Waves of Conflict and Changes in the Power Configuration in the East Asian World-System, 1800BCE-1830CE

Chris Chase-Dunn, University of California, Riverside
Hiroko Inoue, University of California, Riverside

This study examines sociocultural evolution by comparing small, medium-sized, and large world-systems since the Paleolithic era. The study focuses on the temporal relationships between the growth and decline of cities and empires and changes in the distribution of power among states, the amount of interstate warfare and internal rebellions in five whole interstate systems (world-systems) since 2700 BCE. Having main unit of analysis as the political/military interaction network, we examine the relationships between urban and polity swings and changes in the power configuration of these same systems. Interstate power configurations vary from decentralized to centralized based on the relative sizes and power of the interacting states in each system. This study examines the timing of the series of systemic expansions that began with the emergence of early states in the Huang He (Yellow River) valley Bronze Age China.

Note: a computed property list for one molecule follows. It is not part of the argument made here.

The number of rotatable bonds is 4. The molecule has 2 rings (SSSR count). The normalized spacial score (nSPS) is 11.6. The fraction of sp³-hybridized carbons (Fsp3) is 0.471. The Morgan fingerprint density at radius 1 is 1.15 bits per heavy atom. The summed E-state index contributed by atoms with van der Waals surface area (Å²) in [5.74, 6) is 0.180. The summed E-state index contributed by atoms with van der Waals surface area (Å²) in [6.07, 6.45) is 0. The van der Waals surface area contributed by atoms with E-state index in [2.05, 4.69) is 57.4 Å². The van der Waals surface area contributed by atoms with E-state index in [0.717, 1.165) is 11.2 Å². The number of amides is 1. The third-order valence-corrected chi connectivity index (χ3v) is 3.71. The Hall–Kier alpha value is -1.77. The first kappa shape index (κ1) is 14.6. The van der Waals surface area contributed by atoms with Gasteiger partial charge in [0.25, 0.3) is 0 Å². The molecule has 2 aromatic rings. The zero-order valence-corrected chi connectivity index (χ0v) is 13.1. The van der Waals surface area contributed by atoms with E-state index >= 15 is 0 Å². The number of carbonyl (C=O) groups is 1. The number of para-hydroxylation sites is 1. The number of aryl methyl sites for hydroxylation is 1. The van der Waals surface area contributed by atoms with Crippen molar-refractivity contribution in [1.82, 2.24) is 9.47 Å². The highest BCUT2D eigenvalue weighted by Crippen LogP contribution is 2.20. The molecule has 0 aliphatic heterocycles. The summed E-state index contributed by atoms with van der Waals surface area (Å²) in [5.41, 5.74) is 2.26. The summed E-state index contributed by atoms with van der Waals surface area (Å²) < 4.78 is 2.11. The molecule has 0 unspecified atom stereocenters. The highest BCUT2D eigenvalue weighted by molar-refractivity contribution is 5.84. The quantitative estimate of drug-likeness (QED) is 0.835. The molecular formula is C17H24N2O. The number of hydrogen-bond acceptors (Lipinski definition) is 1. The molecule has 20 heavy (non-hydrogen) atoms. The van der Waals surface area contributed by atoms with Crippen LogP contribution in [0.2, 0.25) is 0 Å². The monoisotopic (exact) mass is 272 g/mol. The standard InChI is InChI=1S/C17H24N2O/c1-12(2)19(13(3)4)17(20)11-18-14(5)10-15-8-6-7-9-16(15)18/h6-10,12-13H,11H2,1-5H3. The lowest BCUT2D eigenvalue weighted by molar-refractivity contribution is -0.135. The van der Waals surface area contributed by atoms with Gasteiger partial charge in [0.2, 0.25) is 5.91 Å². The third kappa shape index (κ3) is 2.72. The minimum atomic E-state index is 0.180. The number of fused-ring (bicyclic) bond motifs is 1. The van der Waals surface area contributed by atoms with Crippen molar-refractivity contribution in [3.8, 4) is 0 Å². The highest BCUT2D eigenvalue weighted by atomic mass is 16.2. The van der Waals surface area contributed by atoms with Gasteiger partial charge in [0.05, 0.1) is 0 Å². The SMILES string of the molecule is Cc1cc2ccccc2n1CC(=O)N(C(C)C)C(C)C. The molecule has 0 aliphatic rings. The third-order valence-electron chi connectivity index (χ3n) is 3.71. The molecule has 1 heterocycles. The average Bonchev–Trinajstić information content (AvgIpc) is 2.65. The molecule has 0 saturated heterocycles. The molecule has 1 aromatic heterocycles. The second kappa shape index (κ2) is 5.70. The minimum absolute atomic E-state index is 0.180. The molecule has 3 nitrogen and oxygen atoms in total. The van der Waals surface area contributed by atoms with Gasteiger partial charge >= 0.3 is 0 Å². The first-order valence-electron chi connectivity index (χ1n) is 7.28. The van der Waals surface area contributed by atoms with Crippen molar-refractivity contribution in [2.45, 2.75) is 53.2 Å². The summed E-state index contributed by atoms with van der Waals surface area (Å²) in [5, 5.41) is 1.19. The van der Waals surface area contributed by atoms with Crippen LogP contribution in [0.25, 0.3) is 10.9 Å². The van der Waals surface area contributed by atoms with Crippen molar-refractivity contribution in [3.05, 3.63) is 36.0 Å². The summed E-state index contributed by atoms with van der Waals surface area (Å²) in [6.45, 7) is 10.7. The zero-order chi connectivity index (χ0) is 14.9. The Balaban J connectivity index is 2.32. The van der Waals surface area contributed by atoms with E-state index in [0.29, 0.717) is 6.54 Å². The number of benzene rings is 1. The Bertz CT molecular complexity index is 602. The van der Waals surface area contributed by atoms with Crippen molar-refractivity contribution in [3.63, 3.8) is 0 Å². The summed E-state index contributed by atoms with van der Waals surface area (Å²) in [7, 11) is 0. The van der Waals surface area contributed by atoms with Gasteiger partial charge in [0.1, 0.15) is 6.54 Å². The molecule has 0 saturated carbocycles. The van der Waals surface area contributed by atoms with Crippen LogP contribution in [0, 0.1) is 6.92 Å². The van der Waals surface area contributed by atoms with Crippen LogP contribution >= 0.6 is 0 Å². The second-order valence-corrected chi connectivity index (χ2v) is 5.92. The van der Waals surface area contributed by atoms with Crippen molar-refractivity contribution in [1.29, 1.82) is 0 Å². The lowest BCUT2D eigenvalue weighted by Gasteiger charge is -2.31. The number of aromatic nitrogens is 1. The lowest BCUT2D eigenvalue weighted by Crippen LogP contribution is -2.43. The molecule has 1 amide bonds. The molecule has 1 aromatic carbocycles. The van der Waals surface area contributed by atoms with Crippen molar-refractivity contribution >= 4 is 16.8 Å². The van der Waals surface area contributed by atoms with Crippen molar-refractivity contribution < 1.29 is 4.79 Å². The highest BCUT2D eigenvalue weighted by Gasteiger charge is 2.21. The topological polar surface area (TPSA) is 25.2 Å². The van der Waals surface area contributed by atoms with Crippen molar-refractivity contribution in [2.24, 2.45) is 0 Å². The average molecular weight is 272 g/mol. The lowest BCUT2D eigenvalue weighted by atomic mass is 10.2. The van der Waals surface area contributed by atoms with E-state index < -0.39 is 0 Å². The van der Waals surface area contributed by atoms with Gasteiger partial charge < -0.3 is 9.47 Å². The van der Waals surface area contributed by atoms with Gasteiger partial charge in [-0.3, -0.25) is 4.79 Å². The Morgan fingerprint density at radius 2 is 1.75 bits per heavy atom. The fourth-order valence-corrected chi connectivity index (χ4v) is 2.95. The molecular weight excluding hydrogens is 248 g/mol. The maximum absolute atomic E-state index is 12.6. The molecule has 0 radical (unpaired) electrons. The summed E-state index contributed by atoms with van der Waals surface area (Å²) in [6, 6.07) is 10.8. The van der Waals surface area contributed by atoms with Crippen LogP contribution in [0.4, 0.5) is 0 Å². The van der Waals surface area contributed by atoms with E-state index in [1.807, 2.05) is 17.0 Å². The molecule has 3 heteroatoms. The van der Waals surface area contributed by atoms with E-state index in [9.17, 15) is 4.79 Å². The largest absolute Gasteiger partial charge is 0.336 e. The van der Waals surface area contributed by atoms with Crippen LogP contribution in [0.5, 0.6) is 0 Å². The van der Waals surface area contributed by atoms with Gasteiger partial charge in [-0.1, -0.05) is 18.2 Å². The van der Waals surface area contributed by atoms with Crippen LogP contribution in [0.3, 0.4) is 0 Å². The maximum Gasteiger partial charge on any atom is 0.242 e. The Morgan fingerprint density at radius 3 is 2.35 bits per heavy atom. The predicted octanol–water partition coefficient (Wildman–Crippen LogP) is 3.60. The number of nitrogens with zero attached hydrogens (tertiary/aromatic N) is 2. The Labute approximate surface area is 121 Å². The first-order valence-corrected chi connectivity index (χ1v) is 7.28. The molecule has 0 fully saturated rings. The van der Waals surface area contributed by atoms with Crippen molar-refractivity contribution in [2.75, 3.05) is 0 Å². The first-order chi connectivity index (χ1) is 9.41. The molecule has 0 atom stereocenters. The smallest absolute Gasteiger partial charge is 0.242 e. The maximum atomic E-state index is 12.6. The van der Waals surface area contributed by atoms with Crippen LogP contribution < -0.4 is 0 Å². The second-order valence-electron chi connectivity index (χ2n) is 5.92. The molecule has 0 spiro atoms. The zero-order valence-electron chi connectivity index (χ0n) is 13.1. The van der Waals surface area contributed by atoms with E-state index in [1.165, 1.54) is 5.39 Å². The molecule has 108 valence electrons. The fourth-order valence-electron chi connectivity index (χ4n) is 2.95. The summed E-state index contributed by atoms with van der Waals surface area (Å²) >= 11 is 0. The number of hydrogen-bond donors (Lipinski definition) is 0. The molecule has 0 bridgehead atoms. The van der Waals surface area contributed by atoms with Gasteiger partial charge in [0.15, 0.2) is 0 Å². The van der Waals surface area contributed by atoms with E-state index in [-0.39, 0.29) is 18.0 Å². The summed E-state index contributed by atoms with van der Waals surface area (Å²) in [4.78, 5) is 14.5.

No extended abstract or paper available

 Presented in Session 119. Contingency, Networks, and Power in Long-wave Historical Development